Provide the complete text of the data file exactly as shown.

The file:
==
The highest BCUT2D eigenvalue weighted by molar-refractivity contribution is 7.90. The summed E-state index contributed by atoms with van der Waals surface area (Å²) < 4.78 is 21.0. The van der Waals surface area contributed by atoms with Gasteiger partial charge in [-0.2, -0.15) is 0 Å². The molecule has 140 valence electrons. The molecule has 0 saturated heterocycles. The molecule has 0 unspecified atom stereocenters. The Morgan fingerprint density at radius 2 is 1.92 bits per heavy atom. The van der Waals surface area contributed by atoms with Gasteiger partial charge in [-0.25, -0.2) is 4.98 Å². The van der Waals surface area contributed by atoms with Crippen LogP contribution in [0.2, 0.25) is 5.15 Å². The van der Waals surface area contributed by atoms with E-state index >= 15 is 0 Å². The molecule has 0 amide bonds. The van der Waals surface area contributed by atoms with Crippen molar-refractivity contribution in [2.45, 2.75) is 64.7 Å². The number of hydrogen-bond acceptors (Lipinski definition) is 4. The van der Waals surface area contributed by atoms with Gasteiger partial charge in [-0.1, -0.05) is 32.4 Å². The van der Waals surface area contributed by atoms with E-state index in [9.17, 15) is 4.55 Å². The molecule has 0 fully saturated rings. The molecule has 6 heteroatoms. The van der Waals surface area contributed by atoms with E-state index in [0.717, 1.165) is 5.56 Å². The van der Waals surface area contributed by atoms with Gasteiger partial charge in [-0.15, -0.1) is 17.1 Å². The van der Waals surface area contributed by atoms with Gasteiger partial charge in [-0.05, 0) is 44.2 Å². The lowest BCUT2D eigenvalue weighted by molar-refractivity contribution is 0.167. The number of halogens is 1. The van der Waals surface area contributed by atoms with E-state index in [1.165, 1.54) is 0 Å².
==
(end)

The highest BCUT2D eigenvalue weighted by molar-refractivity contribution is 7.90. The summed E-state index contributed by atoms with van der Waals surface area (Å²) < 4.78 is 21.0. The van der Waals surface area contributed by atoms with Gasteiger partial charge in [-0.2, -0.15) is 0 Å². The molecule has 140 valence electrons. The molecule has 0 saturated heterocycles. The molecule has 0 unspecified atom stereocenters. The Morgan fingerprint density at radius 2 is 1.92 bits per heavy atom. The van der Waals surface area contributed by atoms with Gasteiger partial charge in [-0.25, -0.2) is 4.98 Å². The van der Waals surface area contributed by atoms with Crippen LogP contribution in [0.2, 0.25) is 5.15 Å². The van der Waals surface area contributed by atoms with E-state index >= 15 is 0 Å². The molecule has 0 amide bonds. The van der Waals surface area contributed by atoms with Crippen molar-refractivity contribution in [2.45, 2.75) is 64.7 Å². The number of hydrogen-bond acceptors (Lipinski definition) is 4. The van der Waals surface area contributed by atoms with Gasteiger partial charge in [-0.1, -0.05) is 32.4 Å². The van der Waals surface area contributed by atoms with E-state index in [9.17, 15) is 4.55 Å². The molecule has 0 fully saturated rings. The molecule has 6 heteroatoms. The van der Waals surface area contributed by atoms with E-state index in [0.717, 1.165) is 5.56 Å². The van der Waals surface area contributed by atoms with Gasteiger partial charge in [-0.15, -0.1) is 17.1 Å². The van der Waals surface area contributed by atoms with Gasteiger partial charge in [-0.05, 0) is 44.2 Å². The lowest BCUT2D eigenvalue weighted by molar-refractivity contribution is 0.167. The number of halogens is 1. The van der Waals surface area contributed by atoms with E-state index in [1.165, 1.54) is 0 Å².